A few months ago, I was invited to experiment with some Moringa fiber for Signa-Haiti, an NGO that is developing a biodynamic and sustainable economy in Haiti. They are promoting the growing of Moringa, a plant native to subtropical Africa whose leaves may be a superfood. However, as they continue their development, they are considering developing a artisanal paper out of the leftover stems and petioles.
Above, you can see the stems that were shipped to me. (For some reason they are being wonky about uploading, sorry if they are awkward in whatever platform or device you are viewing this on). I started by "pond"-retting the fiber. After the fiber had soaked for a few days in the sunshine, the bast fiber easily peeled off the inner stalk.
Click on any picture for a larger image.
I divided the fiber into two batches for cooking, so the second batch kept soaking while I cooked the first. I discovered that with this additional soaking, the outer green bark dissolved away, and was easily just brushed off the bast fiber with my hands! No picking chiri! However, even after cooking, the outer bark was fairly easily washed away, but if there's a next time, I'll just soak the fiber a few more days.
I was asked to keep in mind water disposal and water issues while working with this fiber, so I decided it would be better to cook the fiber in wood ash over soda ash (see here for an explanation of cooking with caustics for fiber preparation). However, I found the fiber extremely tough. I kept using the Korean fiber test, and the fibers would not tear and seemed reluctant to split. In addition, to my eye, the fiber itself just seemed harder than I felt comfortable putting in my beater. Yet after ten hours of cooking and no softening of the fiber, I switched to soda ash and cooked it for several more hours, yet the fiber still seemed like it was not getting any softer.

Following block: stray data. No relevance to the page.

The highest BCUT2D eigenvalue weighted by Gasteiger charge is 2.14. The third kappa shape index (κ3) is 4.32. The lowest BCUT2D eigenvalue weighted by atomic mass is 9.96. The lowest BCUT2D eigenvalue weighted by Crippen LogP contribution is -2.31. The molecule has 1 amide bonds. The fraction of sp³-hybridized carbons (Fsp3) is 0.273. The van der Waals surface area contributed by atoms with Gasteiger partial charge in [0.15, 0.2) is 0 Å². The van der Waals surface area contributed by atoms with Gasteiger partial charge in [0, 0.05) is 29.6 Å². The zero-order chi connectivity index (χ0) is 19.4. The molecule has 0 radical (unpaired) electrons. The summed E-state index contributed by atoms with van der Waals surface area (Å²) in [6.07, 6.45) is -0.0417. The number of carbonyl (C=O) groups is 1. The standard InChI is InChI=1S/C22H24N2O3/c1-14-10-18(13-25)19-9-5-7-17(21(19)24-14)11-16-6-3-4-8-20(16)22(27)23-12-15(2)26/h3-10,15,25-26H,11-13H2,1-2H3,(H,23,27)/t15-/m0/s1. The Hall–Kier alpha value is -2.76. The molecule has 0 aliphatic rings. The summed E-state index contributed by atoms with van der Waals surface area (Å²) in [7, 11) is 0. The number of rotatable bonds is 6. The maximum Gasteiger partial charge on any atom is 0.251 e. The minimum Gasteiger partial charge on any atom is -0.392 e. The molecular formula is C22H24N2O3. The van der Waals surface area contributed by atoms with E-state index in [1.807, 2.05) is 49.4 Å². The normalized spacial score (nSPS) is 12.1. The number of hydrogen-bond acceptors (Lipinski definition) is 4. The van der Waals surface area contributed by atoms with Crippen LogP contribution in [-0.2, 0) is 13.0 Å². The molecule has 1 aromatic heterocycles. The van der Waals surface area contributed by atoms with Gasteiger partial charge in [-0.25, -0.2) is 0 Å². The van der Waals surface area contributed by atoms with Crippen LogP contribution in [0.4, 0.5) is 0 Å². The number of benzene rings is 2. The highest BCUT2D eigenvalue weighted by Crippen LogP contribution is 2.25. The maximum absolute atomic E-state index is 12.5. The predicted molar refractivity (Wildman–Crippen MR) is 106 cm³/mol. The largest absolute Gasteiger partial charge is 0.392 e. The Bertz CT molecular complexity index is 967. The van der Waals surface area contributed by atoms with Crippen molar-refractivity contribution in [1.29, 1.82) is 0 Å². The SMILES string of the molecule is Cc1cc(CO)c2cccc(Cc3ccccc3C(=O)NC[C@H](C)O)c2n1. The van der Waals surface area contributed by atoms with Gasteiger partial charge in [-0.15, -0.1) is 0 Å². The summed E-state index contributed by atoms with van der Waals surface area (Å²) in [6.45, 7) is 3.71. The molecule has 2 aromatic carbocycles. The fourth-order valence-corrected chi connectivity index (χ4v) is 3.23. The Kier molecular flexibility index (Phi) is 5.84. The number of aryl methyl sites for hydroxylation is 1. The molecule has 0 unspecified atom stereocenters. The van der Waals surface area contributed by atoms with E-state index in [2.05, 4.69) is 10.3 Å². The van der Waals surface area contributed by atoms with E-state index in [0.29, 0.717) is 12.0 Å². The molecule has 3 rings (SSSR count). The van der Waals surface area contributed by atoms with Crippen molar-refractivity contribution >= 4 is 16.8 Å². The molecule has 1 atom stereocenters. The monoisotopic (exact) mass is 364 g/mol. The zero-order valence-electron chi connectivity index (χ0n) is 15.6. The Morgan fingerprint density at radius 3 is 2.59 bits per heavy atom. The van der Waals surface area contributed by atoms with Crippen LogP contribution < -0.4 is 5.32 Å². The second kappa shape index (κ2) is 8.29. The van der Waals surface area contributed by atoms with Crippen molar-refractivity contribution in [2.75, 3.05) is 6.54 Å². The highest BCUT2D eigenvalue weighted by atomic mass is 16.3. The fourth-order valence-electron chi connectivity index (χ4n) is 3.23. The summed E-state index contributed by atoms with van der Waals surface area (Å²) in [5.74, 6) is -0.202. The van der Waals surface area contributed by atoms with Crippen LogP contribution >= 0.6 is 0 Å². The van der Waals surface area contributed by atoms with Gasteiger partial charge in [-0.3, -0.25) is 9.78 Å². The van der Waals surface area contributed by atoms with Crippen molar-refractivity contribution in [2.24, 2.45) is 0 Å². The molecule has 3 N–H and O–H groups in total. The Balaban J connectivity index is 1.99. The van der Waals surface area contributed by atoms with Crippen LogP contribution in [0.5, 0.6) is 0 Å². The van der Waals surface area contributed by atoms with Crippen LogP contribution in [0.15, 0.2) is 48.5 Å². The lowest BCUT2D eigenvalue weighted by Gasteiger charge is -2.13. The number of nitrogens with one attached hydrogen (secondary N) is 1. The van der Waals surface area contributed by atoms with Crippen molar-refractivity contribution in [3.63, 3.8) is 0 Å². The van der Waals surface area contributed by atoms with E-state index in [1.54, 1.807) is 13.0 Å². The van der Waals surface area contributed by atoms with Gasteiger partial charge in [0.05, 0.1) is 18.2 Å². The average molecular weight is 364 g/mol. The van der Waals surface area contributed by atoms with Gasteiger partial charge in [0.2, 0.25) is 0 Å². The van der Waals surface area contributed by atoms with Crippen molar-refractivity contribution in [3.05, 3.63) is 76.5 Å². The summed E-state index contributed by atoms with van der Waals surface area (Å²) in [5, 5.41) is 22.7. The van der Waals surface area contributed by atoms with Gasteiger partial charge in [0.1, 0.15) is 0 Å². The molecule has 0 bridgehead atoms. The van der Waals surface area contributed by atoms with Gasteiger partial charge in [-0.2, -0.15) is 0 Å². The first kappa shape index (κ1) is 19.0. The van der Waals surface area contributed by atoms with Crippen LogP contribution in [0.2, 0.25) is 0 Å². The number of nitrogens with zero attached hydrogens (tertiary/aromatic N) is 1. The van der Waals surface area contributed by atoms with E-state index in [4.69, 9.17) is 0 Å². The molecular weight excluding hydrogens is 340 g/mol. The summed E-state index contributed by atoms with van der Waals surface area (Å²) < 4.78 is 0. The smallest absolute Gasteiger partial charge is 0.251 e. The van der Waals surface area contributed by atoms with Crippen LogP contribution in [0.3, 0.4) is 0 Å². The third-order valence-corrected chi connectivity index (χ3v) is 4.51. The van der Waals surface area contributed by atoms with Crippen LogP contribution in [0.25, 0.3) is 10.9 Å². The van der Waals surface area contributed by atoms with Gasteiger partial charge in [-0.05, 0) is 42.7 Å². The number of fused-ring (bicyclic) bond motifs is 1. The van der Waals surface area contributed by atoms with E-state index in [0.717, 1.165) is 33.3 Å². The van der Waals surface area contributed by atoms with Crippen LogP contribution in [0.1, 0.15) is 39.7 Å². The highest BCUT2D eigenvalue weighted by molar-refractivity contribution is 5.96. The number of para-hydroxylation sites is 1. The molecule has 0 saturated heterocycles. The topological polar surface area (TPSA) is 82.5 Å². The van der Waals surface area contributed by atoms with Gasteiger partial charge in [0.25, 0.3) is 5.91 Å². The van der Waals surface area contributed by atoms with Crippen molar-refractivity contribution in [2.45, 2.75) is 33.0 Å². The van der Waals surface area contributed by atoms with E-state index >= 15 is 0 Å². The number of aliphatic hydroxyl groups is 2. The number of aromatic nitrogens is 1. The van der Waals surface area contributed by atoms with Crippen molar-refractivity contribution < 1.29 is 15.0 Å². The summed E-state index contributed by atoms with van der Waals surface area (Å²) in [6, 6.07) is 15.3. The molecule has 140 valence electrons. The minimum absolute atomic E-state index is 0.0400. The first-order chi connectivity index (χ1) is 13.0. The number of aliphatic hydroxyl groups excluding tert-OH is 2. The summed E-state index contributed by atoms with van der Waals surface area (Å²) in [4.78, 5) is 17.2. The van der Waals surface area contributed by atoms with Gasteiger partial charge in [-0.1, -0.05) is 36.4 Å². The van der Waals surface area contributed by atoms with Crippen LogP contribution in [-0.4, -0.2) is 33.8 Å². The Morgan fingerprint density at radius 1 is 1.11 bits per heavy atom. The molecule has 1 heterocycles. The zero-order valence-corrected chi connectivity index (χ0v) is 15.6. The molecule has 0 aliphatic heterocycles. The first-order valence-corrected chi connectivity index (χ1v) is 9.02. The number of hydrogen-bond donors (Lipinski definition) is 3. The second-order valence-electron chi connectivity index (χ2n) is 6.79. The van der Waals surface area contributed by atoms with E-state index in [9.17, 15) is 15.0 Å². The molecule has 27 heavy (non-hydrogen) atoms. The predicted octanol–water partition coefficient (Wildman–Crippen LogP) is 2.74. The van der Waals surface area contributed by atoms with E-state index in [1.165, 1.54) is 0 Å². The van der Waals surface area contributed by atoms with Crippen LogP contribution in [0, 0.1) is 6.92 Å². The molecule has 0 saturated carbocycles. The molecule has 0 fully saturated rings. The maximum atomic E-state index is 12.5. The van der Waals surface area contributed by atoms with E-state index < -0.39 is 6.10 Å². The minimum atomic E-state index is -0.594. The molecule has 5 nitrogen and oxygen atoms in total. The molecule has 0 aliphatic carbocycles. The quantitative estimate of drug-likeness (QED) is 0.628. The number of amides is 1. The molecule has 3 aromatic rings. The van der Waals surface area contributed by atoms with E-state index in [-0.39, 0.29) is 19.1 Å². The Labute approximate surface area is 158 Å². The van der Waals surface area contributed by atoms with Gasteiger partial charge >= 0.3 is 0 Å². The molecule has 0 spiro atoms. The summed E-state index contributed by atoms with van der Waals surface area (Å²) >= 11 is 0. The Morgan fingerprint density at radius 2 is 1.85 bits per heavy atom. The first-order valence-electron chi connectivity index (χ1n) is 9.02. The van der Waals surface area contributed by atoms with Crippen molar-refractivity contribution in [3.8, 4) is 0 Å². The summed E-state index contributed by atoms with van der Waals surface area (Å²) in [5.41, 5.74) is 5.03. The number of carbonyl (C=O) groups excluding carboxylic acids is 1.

The second batch I began cooking directly in soda ash. Again, I cooked the fiber for almost fifteen hours, and it seemed pretty tough. However, at this point, I decided to give it a go with beating.
The fibers as they go into the beater:
After two hours or so:
To my surprise, the fibers broke down easily. I'm wondering now, if for large-scale production in Haiti, if they might not need the amount of cooking I did. Some of that might also vary on when the fiber is harvested, and of course conditions like soil and water quality. However, to answer these questions, I'd need to do more tests.
Another concern would be the smoothness of the sheets. Perhaps if I'd cooked them less, the fiber (and thus pulp), might have had a rougher quality.
Sheets were pulled without formation aid (remember, water quality), and the pulp drained on the slower side, but not ridiculously slowly. I used two moulds (Western style), trading off between draining into a small vat and pulling.
The final sheets - I got about 30 or so from the amount of fiber they sent me - are a golden color with a soft texture and little rattle. Signa-Haiti had originally asked me about bleaching sheets and mentioned their concerns over using severe bleaches, disposal, and water supply, and I had countered this with the idea that maybe they didn't need to bleach them. I personally love the natural color, however, further experiments with pool-grade hydrogen peroxide (which, I believe, would break down into water and oxygen) might yield a whiter paper.